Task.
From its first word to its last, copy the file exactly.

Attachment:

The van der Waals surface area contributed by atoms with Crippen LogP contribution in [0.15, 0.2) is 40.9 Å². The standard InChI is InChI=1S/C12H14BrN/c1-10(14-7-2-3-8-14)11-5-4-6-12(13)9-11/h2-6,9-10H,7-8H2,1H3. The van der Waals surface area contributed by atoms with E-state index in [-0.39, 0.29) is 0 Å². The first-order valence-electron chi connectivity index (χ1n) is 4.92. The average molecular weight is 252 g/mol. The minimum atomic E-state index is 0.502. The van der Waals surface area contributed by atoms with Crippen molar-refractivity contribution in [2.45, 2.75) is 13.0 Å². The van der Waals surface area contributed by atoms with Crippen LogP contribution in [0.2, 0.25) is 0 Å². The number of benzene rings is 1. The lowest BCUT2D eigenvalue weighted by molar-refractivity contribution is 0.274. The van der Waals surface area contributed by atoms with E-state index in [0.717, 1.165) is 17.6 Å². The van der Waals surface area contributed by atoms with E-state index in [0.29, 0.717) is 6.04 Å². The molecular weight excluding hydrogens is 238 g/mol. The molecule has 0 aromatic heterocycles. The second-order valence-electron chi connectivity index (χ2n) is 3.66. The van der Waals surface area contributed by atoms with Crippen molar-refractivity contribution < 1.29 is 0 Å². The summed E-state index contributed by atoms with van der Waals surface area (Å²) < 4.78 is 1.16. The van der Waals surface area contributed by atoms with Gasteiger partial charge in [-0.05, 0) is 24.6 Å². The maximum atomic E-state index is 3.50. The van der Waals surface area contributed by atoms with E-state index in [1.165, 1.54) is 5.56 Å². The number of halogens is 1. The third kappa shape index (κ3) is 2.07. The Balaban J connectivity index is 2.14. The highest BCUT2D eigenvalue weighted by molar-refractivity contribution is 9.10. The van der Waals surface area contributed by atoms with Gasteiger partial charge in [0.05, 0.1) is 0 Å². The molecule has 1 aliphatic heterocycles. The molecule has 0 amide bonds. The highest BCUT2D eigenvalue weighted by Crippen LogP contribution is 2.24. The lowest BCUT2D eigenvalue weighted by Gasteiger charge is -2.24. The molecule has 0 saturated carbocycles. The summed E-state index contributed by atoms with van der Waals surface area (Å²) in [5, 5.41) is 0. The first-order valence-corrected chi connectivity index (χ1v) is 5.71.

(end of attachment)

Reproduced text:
The van der Waals surface area contributed by atoms with Crippen LogP contribution in [0.15, 0.2) is 40.9 Å². The standard InChI is InChI=1S/C12H14BrN/c1-10(14-7-2-3-8-14)11-5-4-6-12(13)9-11/h2-6,9-10H,7-8H2,1H3. The van der Waals surface area contributed by atoms with E-state index in [-0.39, 0.29) is 0 Å². The first-order valence-electron chi connectivity index (χ1n) is 4.92. The average molecular weight is 252 g/mol. The minimum atomic E-state index is 0.502. The van der Waals surface area contributed by atoms with Crippen molar-refractivity contribution in [2.45, 2.75) is 13.0 Å². The van der Waals surface area contributed by atoms with Crippen LogP contribution in [0.2, 0.25) is 0 Å². The number of benzene rings is 1. The lowest BCUT2D eigenvalue weighted by molar-refractivity contribution is 0.274. The van der Waals surface area contributed by atoms with E-state index in [0.717, 1.165) is 17.6 Å². The van der Waals surface area contributed by atoms with E-state index in [0.29, 0.717) is 6.04 Å². The molecular weight excluding hydrogens is 238 g/mol. The molecule has 0 aromatic heterocycles. The second-order valence-electron chi connectivity index (χ2n) is 3.66. The van der Waals surface area contributed by atoms with Crippen molar-refractivity contribution < 1.29 is 0 Å². The summed E-state index contributed by atoms with van der Waals surface area (Å²) < 4.78 is 1.16. The van der Waals surface area contributed by atoms with Gasteiger partial charge in [-0.05, 0) is 24.6 Å². The maximum atomic E-state index is 3.50. The van der Waals surface area contributed by atoms with E-state index in [1.165, 1.54) is 5.56 Å². The number of halogens is 1. The third kappa shape index (κ3) is 2.07. The Balaban J connectivity index is 2.14. The highest BCUT2D eigenvalue weighted by molar-refractivity contribution is 9.10. The van der Waals surface area contributed by atoms with Gasteiger partial charge in [0.05, 0.1) is 0 Å². The molecule has 1 aliphatic heterocycles. The molecule has 0 amide bonds. The highest BCUT2D eigenvalue weighted by Crippen LogP contribution is 2.24. The lowest BCUT2D eigenvalue weighted by Gasteiger charge is -2.24. The molecule has 0 saturated carbocycles. The summed E-state index contributed by atoms with van der Waals surface area (Å²) in [5, 5.41) is 0. The first-order valence-corrected chi connectivity index (χ1v) is 5.71.